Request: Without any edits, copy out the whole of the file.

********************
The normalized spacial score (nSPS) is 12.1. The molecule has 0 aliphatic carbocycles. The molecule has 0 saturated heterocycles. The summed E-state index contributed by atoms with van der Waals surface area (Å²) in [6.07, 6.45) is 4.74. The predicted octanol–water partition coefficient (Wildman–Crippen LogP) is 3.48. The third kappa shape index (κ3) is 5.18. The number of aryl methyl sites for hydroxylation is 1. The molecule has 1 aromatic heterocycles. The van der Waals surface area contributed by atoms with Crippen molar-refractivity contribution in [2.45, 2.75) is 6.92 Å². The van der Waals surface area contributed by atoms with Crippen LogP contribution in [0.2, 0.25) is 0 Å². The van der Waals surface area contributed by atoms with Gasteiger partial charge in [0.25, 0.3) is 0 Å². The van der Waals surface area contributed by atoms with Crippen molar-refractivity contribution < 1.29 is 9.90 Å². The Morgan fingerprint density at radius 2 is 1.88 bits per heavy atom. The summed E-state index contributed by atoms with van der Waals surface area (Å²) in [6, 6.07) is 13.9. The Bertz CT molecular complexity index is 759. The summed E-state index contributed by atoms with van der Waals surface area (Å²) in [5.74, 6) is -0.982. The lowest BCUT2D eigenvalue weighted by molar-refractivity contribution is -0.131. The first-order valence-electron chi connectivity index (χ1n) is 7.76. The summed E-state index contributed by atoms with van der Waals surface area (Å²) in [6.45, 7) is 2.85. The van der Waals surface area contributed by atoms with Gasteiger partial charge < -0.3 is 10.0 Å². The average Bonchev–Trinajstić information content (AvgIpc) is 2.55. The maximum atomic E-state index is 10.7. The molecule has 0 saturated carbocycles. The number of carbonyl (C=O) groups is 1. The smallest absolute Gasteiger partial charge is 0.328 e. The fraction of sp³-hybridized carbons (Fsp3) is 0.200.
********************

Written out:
The normalized spacial score (nSPS) is 12.1. The molecule has 0 aliphatic carbocycles. The molecule has 0 saturated heterocycles. The summed E-state index contributed by atoms with van der Waals surface area (Å²) in [6.07, 6.45) is 4.74. The predicted octanol–water partition coefficient (Wildman–Crippen LogP) is 3.48. The third kappa shape index (κ3) is 5.18. The number of aryl methyl sites for hydroxylation is 1. The molecule has 1 aromatic heterocycles. The van der Waals surface area contributed by atoms with Crippen molar-refractivity contribution in [2.45, 2.75) is 6.92 Å². The van der Waals surface area contributed by atoms with Crippen LogP contribution in [0.2, 0.25) is 0 Å². The van der Waals surface area contributed by atoms with Gasteiger partial charge in [0.25, 0.3) is 0 Å². The van der Waals surface area contributed by atoms with Crippen molar-refractivity contribution < 1.29 is 9.90 Å². The Morgan fingerprint density at radius 2 is 1.88 bits per heavy atom. The summed E-state index contributed by atoms with van der Waals surface area (Å²) in [6, 6.07) is 13.9. The Bertz CT molecular complexity index is 759. The summed E-state index contributed by atoms with van der Waals surface area (Å²) in [5.74, 6) is -0.982. The lowest BCUT2D eigenvalue weighted by molar-refractivity contribution is -0.131. The first-order valence-electron chi connectivity index (χ1n) is 7.76. The summed E-state index contributed by atoms with van der Waals surface area (Å²) in [6.45, 7) is 2.85. The van der Waals surface area contributed by atoms with Gasteiger partial charge < -0.3 is 10.0 Å². The average Bonchev–Trinajstić information content (AvgIpc) is 2.55. The maximum atomic E-state index is 10.7. The molecule has 0 saturated carbocycles. The number of carbonyl (C=O) groups is 1. The smallest absolute Gasteiger partial charge is 0.328 e. The fraction of sp³-hybridized carbons (Fsp3) is 0.200.